ME Awareness: The Lost Years by Tricia Marsh | 09 May 2020


The Lost Years by Tricia Marsh.

I loved my life as a teacher/lecturer of fine art and art history. But in September 1978 a flu-like illness quickly spread through my tutor group and pupils. There were many absentees, including myself.

I repeatedly pushed myself to return to work. Every time I ended up off sick again. I was bewildered by a situation where the will to be well failed every time.

Tricia Marsh.

Even though it made me worse, I was encouraged to push myself by everyone I knew. I slept most of the day and night, but the symptoms became more severe.

I was an in-patient at various hospitals. Brucellosis was suspected, then discounted. I was fed the usual line: it’s a virus, you’ll be better is six months. Then I was told that nothing wrong could be found.

I finally got a diagnosis of myalgic encephalomyelitis/encephalopathy from a consultant neurologist and this was confirmed a few years later by a second neurologist. I had to take early retirement but believed I would get better and be able to return t work.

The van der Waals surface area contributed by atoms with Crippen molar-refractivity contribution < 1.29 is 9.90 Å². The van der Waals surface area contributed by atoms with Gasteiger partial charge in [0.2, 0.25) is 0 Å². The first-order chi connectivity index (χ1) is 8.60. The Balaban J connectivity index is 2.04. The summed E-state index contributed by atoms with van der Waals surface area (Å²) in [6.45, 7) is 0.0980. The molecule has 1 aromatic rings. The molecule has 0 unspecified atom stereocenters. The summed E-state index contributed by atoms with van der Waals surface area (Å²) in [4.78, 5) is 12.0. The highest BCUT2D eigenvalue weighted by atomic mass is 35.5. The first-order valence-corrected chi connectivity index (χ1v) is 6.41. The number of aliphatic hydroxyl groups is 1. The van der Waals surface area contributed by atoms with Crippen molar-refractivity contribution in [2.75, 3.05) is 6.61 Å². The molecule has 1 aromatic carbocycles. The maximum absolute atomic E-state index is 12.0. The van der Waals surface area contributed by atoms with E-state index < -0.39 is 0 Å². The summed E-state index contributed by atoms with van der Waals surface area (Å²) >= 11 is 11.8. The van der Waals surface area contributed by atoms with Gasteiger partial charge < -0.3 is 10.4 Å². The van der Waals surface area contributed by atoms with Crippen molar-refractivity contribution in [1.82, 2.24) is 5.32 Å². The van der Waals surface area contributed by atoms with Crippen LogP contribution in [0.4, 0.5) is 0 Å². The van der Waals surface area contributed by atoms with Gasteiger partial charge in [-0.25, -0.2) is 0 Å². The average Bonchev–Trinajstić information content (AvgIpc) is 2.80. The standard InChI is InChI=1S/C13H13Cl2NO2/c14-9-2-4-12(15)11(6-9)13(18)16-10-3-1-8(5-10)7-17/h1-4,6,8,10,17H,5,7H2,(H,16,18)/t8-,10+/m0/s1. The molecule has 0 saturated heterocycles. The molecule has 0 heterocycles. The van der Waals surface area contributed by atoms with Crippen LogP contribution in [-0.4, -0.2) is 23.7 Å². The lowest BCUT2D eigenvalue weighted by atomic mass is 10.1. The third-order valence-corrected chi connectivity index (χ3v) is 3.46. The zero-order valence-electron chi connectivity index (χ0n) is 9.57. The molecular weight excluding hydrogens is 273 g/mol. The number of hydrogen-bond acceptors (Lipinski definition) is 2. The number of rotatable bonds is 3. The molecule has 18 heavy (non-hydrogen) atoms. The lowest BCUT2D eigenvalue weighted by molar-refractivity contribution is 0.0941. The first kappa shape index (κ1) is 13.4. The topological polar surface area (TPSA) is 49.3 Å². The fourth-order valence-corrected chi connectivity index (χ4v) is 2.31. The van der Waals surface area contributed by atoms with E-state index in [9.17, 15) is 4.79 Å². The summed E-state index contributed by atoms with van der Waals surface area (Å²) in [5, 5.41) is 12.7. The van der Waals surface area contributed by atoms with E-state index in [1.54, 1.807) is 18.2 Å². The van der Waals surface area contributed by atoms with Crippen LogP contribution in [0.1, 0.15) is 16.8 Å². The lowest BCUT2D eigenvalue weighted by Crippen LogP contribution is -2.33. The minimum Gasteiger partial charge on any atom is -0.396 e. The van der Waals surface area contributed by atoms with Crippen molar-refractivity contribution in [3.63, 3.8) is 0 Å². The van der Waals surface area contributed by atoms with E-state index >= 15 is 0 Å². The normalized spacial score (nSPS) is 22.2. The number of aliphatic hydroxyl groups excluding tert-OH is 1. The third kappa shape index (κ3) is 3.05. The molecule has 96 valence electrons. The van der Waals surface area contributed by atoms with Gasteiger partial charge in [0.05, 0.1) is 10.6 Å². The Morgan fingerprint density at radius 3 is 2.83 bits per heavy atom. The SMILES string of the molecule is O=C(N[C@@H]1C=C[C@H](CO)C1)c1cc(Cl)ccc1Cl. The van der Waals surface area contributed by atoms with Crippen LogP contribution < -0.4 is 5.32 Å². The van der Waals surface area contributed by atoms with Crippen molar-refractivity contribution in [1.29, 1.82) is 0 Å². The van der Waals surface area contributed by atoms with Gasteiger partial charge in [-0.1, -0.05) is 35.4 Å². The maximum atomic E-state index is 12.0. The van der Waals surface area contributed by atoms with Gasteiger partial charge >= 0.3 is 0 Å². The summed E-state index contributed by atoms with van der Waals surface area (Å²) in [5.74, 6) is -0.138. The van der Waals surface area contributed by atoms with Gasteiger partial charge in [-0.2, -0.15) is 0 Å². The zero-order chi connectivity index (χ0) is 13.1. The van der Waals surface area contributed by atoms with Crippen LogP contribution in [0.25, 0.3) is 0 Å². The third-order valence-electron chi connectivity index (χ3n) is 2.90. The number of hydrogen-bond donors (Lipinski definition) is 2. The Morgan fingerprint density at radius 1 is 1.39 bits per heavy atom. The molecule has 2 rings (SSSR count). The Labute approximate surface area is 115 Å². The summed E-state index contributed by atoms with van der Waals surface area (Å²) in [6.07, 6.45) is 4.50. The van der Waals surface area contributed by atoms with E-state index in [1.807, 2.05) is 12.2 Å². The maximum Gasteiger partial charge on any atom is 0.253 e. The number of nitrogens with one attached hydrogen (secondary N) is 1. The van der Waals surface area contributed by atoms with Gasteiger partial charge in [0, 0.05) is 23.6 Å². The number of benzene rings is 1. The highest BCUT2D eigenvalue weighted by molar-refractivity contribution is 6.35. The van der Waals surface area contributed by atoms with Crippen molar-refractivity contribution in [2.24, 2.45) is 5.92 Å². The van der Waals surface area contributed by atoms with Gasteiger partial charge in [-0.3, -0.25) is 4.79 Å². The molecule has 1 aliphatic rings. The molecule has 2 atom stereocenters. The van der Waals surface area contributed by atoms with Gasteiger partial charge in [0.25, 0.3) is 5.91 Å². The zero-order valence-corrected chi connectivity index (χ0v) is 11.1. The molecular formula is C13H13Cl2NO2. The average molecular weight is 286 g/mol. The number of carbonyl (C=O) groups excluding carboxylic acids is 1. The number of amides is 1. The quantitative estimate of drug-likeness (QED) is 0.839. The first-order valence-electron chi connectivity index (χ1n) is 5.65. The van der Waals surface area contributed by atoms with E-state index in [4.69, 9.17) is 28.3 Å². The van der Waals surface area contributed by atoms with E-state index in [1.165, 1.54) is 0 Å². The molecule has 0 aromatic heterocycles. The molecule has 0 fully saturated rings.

However, there was never any improvement in my health, only deterioration which was exacerbated by relapses and hurt caused by family attitude.

Apart from others who have this disease, I have never met anyone who knows what M.E. is. The old ‘yuppie flu’ label prevails. The following is the cost of 40+ lost years caused by M.E.

  • People do not choose to give up their jobs and their livelihood, or to throw away hard won qualifications that would enable them to achieve their hopes and ambitions and the means to choose where and how they live.
  • They do not choose to spend so much time alone, unable to ‘do’ radio, TV, sunlight and noise.
  • They do not choose the interference of brain fog, making understanding or taking part in conversations difficult to impossible, or the dire difficulties with speech.
  • Hopes of relationships and a family become unattainable, experiencing hurt and heartache at being unable to participate in family life. Parents grow old, siblings have children and it all passes us by.
  • You cannot be there to help a loved one in a time of need, and no-one understands why you’re not there for them.

So much has been taken from our lives. Yet our experiences give us strength. We adapt and survive.

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